…”there’s gold in them there hills, and diamonds in that there tequila”…
I know! You think I’m several sheets to the wind from too many shots of tequila already, even before you read this month’s Did You Know column. But—honestly—diamonds really can be made from tequila!
Scientists have discovered that Mexico’s national drink, when subjected to considerable heat with the resulting vapor persuaded to hit just the right surface, can be transformed into synthetic diamonds.
The feat, if that is the right word for the sacrilegious destruction of a bottle or two of Mexico’s national drink, was reported in New Scientist last month (June 18, 2008, edition). Not surprisingly, this research was not carried out in the state of Jalisco – no true Jalisciense would ever stoop so low. Apparently the residents of Monterrey don’t share this religious fervor for tequila: the innovative experiment was performed by a team of scientists led by Javier Morales of the University of Nuevo León.
Their process relied on ordinary tequila blanco (80 per cent proof), heated to produce vapor that was then injected into a low-pressure chamber. The carbon deposited on the interior surfaces of the chamber definitely had the tell-tale structure and composition of diamonds. These “diamonds” formed a thin film, rather than a huge rock suitable for mounting in your lover’s engagement ring, and the film conducts electricity. Diamond film has been made before in a similar manner from a number of other raw materials. It is tougher than silicon and used in machines designed for harsh conditions and extreme temperatures. According to the New Scientist article, it is the first time it has ever been demonstrated that diamonds can be synthesized directly from any kind of alcohol.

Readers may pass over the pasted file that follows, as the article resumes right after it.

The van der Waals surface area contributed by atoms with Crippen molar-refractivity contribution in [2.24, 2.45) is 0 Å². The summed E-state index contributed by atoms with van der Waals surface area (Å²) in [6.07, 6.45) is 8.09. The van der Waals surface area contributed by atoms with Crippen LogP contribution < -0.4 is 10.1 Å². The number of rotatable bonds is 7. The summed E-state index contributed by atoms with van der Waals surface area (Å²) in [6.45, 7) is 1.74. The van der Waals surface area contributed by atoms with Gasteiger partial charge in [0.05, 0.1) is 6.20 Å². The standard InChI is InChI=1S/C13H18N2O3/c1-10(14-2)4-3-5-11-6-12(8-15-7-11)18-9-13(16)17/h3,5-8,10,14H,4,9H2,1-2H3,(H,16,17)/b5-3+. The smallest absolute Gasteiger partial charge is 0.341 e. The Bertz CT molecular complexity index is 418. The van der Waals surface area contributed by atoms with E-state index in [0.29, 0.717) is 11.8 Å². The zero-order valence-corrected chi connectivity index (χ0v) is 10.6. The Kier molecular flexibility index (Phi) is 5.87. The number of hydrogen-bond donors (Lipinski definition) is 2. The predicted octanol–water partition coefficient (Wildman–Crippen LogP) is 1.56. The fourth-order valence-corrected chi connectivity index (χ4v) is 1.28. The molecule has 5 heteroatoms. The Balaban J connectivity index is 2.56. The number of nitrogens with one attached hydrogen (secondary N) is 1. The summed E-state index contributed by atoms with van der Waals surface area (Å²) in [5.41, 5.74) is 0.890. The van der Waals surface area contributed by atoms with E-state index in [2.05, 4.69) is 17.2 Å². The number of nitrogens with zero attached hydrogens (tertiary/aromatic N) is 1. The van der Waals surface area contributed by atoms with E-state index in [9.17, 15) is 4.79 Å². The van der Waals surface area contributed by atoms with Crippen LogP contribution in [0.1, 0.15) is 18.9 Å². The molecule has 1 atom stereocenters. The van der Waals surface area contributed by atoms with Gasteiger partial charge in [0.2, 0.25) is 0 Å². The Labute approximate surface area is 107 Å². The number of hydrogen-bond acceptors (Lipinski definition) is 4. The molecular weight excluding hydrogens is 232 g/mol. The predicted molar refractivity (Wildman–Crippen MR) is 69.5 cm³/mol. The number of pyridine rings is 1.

More research (and no doubt more tequila?) will be needed before scientists can be sure that the method is commercially viable. I’m wondering if they need any volunteers…
Tequila dates at least as far back as the sixteenth century – see an earlier column in this series.
Visions abound of well-stocked tequila bars being deliberately set on fire by mobs of entrepreneurs attempting to strike it rich. However, if the world’s most expensive tequila(225,000 dollars a bottle) is used, then the resulting diamonds will have to carry a decidedly premium price tag.
Even if the true value of this discovery is still unclear, one thing is obvious: tequila can no longer be regarded only as a man’s best friend—the diamonds it conceals presumably make it a girl’s best friend, too!
So, next time you say ¡Salud! and knock back a shot of tequila, remember – those rough edges you feel later are nothing to do with having imbibed too much tequila–they are only the unfortunate byproduct of all those carbon molecules that are eagerly awaiting their opportunity to become tiny diamonds.
- Tequila is surprise raw material for diamond films.New Scientist magazine, Issue 2661, 18 June 2008, page 29.